In order to waitlist a flight, Singapore requires you to have the miles in your account necessary to ticket the flight. However, once you have enough miles to ticket a flight, you can waitlist multiple flights/dates.

For example, saver business class awards from New York to Frankfurt cost 65,000 miles. If you have 65,000 miles in your account, you can waitlist multiple flights. I’m not sure if there is a hard limit as to how many Singapore will allow you to waitlist, but I’ve waitlisted 6 or 7 at a time without an issue. With that award price increasing to 72,000 miles on January 24th, you’ll need 72K miles at that point to waitlist a flight that you could waitlist today with 65K in your account.

If and when the waitlist clears, I imagine you’ll probably need to pay the going rate at that time. For example, if I waitlist a flight on October 20, 2019 and the waitlist clears quickly and I can ticket it by January 23rd, I would pay 65K miles. If I ticket that flight in September, I would expect Singapore will charge 72K miles. However, if I only have 65K miles in my Singapore Airlines account today, it would make more sense to waitlist the flight now rather than needing to transfer additional miles to get on the waitlist later. That only affects a small percentage of KrisFlyer members, but it probably makes sense to waitlist now rather than transfer in more miles lately.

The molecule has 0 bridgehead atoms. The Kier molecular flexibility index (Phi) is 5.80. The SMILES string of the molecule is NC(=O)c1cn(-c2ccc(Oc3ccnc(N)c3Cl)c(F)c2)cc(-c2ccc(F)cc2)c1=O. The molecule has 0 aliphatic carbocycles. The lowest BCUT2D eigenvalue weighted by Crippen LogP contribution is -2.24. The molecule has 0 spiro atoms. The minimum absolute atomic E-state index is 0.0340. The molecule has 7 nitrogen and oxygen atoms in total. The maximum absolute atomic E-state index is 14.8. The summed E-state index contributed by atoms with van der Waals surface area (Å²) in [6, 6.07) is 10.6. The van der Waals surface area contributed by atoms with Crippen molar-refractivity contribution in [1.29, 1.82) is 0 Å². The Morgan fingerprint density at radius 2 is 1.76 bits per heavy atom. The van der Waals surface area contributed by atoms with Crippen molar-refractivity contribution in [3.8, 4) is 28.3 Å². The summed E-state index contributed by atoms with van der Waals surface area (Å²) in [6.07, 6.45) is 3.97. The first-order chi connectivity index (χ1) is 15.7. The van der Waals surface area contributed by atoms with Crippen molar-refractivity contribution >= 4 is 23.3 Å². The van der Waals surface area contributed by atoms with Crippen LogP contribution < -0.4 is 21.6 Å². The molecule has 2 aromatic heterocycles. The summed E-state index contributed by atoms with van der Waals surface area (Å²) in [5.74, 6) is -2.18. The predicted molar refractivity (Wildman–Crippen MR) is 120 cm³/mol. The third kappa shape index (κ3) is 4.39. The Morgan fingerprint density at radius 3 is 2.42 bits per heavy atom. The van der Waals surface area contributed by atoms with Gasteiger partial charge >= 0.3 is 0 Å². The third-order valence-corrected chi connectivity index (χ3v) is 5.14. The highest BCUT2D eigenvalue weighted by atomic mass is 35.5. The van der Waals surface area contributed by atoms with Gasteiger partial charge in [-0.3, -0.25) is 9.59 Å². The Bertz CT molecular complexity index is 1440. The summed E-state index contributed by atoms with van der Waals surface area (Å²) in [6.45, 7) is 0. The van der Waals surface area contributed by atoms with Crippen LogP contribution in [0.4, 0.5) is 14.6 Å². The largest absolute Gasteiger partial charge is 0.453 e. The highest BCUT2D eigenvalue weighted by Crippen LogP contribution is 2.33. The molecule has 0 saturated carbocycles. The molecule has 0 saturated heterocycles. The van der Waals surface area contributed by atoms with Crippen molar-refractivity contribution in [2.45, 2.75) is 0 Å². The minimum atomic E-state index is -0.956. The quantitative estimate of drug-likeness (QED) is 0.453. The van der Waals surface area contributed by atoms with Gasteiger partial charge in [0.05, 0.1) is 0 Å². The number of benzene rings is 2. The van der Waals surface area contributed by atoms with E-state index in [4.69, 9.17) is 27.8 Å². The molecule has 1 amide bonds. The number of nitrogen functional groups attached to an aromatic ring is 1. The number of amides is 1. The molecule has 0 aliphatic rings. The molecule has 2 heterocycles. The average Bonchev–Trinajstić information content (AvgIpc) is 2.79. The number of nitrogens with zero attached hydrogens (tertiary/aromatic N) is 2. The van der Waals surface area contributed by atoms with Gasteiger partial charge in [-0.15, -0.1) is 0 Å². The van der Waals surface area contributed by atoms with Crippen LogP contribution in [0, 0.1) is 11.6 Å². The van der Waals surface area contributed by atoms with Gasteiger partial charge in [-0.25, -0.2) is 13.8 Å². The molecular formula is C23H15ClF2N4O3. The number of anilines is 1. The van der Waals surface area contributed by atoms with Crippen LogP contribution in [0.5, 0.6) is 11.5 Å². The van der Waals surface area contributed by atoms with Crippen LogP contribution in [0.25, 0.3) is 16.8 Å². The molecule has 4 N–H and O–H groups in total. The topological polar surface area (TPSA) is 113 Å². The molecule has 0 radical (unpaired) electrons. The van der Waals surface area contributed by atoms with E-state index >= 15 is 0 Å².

Bottom line

Award price increases are never exciting and I don’t expect any members will be more excited about this one than any other. The good news is that these increases aren’t massive, but taken in context with the devaluation less than 2 years ago, they hurt a bit more. Furthermore, they make Singapore awards less competitive. While Singapore first class is in many ways my favorite premium cabin and it is very easy to put together the miles for an award thanks to so many partners, these price increases make me less excited about redeeming miles with Singapore rather than taking advantage of other transfer partner sweet spots.

H/T: One Mile at a Time

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I wouldn’t mind the increases so much if SQ would be decent about releasing saver award space in suites to the US. Now there’s bad prices and awful availability. To make matters worse, you have to have all of the miles in your account when even waitlisting, and miles expire regardless of activity, so pretty much a triple whammy.

rick b

Singapore is a joke for awards on their own planes. Those prices are outrageous by the standards of most other airlines, and the waitlist system is pointless too, as it has no clear resolution process and you can wait indefinitely and need to commit a transfer of miles now. I pretty much avoid them except when they have award sales for short coach fares around Asia…which can get expensive with cash.

Their Star Alliance chart also has some good spots, otherwise I gave up on them long ago. Their biz class is pretty average and def. not worth 80lk+